A city, county of a city, royal burgh and port of Lanarkshire, Scotland, situated on both banks of the Clyde, 401½ m. N.W. of London by the West Coast railway route, and 47 m. W.S.W. of Edinburgh by the North British railway. The valley of the Clyde is closely confined by hills, and the city extends far over these, the irregularity of its site making for picturesqueness. The commercial center of Glasgow, with the majority of important public buildings, lies on the north bank of the river, which traverses the city from W.S.W. to E.N.E., and is crossed by a number of bridges. The uppermost is Dalmarnock Bridge, dating from 1891, and next below it is Rutherglen Bridge, rebuilt in 1896, and superseding a structure of 1775. St Andrew's suspension bridge gives access to the Green to the inhabitants of Hutchesontown, a district which is approached also by Albert Bridge, a handsome erection, leading from the Saltmarket. Above this bridge is the tidal dam and weir. Victoria Bridge, of granite, was opened in 1856, taking the place of the venerable bridge erected by Bishop Rae in 1345, which was demolished in 1847. Then follows a suspension bridge by which foot-passengers from the south side obtain access to St Enoch Square and, finally, the most important bridge of all is reached, variously known as Glasgow, Jamaica Street, or Broomielaw Bridge, built of granite from Telford's designs and first used in 1835. Towards the close of the century it was reconstructed, and reopened in 1899. At the busier periods of the day it bears a very heavy traffic. The stream is spanned between Victoria and Albert Bridges by a bridge belonging to the Glasgow & South-Western railway and by two bridges carrying the lines of the Caledonian railway, one below Dalmarnock Bridge and the other a massive work immediately west of Glasgow Bridge.
"Buildings."--George Square, in the heart of the city, is an open space of which every possible advantage has been taken. On its eastern side stand the municipal buildings, a palatial pile in Venetian renaissance style, from the designs of William Young, a native of Paisley. They were opened in 1889 and cost nearly £600,000. They form a square block four storeys high and carry a domed turret at each end of the western façade, from the center of which rises a massive tower. The entrance hall and grand staircase, the council chamber, banqueting hall and reception rooms are decorated in a grandiose style, not unbecoming to the commercial and industrial metropolis of Scotland. Several additional blocks have been built or rented for the accommodation of the municipal staff. Admirably equipped sanitary chambers were opened in 1897, including a bacteriological and chemical laboratory. Up till 1810 the town council met in a hall adjoining the old tolbooth. It then moved to the fine classical structure at the foot of the Saltmarket, which is now used as court-houses. This was vacated in 1842 for the county buildings in Wilson Street. Growth of business compelled another migration to Ingram Street in 1875, and, fourteen years later, it occupied its present quarters. On the southern side of George Square the chief structure is the massive General Post Office. On the western side stand two ornate Italian buildings, the Bank of Scotland and the Merchants' House, the head of which, along with the head of the Trades' House has been de facto member of the town council since 1711, an arrangement devised with a view to adjusting the frequent disputes between the two gilds. The Royal Exchange, a Corinthian building with a fine portico of columns in two rows, is an admired example of the work of David Hamilton, a native of Glasgow, who designed several of the public buildings and churches, and gained the second prize for a design for the Houses of Parliament. The news-room of the exchange is a vast apartment, 130 ft. long, 60 ft. wide, 130 ft. high, with a richly-decorated roof supported by Corinthian pillars. Buchanan Street, the most important and handsome street in the city, contains the Stock Exchange, the Western Club House and the offices of the "Glasgow Herald." In Sauchiehall Street are the Fine Art Institute and the former Corporation Art Gallery. Argyll Street, the busiest thoroughfare, mainly occupied with shops, leads to Trongate, where a few remains of the old town are now carefully preserved. On the south side of the street, spanning the pavement, stands the Tron Steeple, a stunted spire dating from 1637. It is all that is left of St Mary's church, which was burned down in 1793 during the revels of a notorious body known as the Hell Fire Club. On the opposite side, at the corner of High Street, stood the ancient tolbooth, or prison, a turreted building, five storeys high, with a fine Jacobean crown tower. The only remnant of the structure is the tower known as the Cross Steeple.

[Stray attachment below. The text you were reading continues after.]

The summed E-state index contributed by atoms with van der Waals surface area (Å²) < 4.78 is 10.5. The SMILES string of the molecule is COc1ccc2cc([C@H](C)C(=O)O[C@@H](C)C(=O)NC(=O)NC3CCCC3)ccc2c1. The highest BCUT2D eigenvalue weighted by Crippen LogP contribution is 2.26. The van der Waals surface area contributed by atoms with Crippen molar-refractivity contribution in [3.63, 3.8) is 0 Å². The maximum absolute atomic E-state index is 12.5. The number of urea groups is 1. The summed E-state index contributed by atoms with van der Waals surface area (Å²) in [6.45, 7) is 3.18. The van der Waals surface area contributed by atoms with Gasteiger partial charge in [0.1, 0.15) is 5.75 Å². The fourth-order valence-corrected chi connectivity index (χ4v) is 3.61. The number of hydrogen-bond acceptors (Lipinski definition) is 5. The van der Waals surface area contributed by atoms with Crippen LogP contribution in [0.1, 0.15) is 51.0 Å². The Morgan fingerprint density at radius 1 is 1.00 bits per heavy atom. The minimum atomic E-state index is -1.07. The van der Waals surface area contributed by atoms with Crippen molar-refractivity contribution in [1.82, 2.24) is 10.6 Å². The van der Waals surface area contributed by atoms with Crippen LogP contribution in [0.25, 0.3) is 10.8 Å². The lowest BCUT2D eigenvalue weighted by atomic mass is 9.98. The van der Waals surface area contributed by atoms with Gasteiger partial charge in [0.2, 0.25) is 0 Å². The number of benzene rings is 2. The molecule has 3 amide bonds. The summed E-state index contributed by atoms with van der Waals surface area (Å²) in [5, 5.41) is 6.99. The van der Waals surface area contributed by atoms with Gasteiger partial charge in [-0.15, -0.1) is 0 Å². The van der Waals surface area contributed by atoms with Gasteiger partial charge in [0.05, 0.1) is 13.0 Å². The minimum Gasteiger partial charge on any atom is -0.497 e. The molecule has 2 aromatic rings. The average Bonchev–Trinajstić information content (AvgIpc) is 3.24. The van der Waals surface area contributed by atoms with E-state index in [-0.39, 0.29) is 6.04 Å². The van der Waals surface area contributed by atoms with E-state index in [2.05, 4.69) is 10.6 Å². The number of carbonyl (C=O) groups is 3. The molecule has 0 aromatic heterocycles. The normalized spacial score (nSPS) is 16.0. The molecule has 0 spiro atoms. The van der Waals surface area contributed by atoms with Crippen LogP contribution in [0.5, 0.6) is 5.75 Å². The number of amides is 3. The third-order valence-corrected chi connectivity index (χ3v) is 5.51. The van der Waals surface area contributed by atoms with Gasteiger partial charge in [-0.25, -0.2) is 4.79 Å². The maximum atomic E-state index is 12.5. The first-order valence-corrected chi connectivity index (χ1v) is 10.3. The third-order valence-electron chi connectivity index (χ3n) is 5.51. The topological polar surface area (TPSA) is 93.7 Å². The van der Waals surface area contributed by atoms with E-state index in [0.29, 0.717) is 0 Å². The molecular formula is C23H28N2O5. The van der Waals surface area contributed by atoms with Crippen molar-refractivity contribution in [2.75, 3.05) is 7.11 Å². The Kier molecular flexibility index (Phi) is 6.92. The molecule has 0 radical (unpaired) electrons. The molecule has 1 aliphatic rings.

Although almost all the old public buildings of Glasgow have been swept away, the cathedral remains in excellent preservation. It stands in the north-eastern quarter of the city at a height of 104 ft. above the level of the Clyde. It is a beautiful example of Early English work, impressive in its simplicity. Its form is that of a Latin cross, with imperfect transepts. Its length from east to west is 319 ft., and its width 63 ft.; the height of the choir is 93 ft., and of the nave 85 ft. At the center rises a fine tower, with a short octagonal spire, 225 ft. high. The choir, locally known as the High Church, serves as one of the city churches, and the extreme east end of it forms the Lady chapel. The rich western doorway is French in design but English in details. The chapter-house projects from the north-eastern corner and somewhat mars the harmony of the effect. It was built in the 15th century and has a groined roof supported by a pillar 20 ft. high. Many citizens have contributed towards filling the windows with stained glass, executed at Munich, the government providing the eastern window in recognition of their enterprise. The crypt beneath the choir is not the least remarkable part of the edifice, being without equal in Scotland. It is borne on 65 pillars and lighted by 41 windows. The sculpture of the capitals of the columns and bosses of the groined vaulting is exquisite and the whole is in excellent preservation. Strictly speaking, it is not a crypt, but a lower church adapted to the sloping ground of the right bank of the Molendinar burn. The dripping aisle is so named from the constant dropping of water from the roof. St Mungo's Well in the south-eastern corner was considered to possess therapeutic virtues, and in the crypt a recumbent effigy, headless and handless, is faithfully accepted as the tomb of Kentigern. The cathedral contains few monuments of exceptional merit, but the surrounding graveyard is almost completely paved with tombstones. In 1115 an investigation was ordered by David, prince of Cumbria, into the lands and churches belonging to the bishopric, and from the deed then drawn up it is clear that at that date a cathedral had already been endowed. When David ascended the throne in 1124 he gave to the see of Glasgow the lands of Partick, besides restoring many possessions of which it had been deprived. Jocelin, made bishop in 1174, was the first great bishop, and is memorable for his efforts to replace the cathedral built in 1136 by Bishop John Achaius, which had been destroyed by fire. The crypt is his work, and he began the choir, Lady chapel, and central tower. The new structure was sufficiently advanced to be dedicated in 1197. Other famous bishops were Robert Wishart, appointed in 1272, who was among the first to join in the revolt of Wallace, and received Robert Bruce when he lay under the ban of the church for the murder of Comyn; John Cameron, appointed in 1428, under whom the building as it stands was completed; and William Turnbull, appointed in 1447, who founded the university in 1450. James Beaton or Bethune was the last Roman Catholic a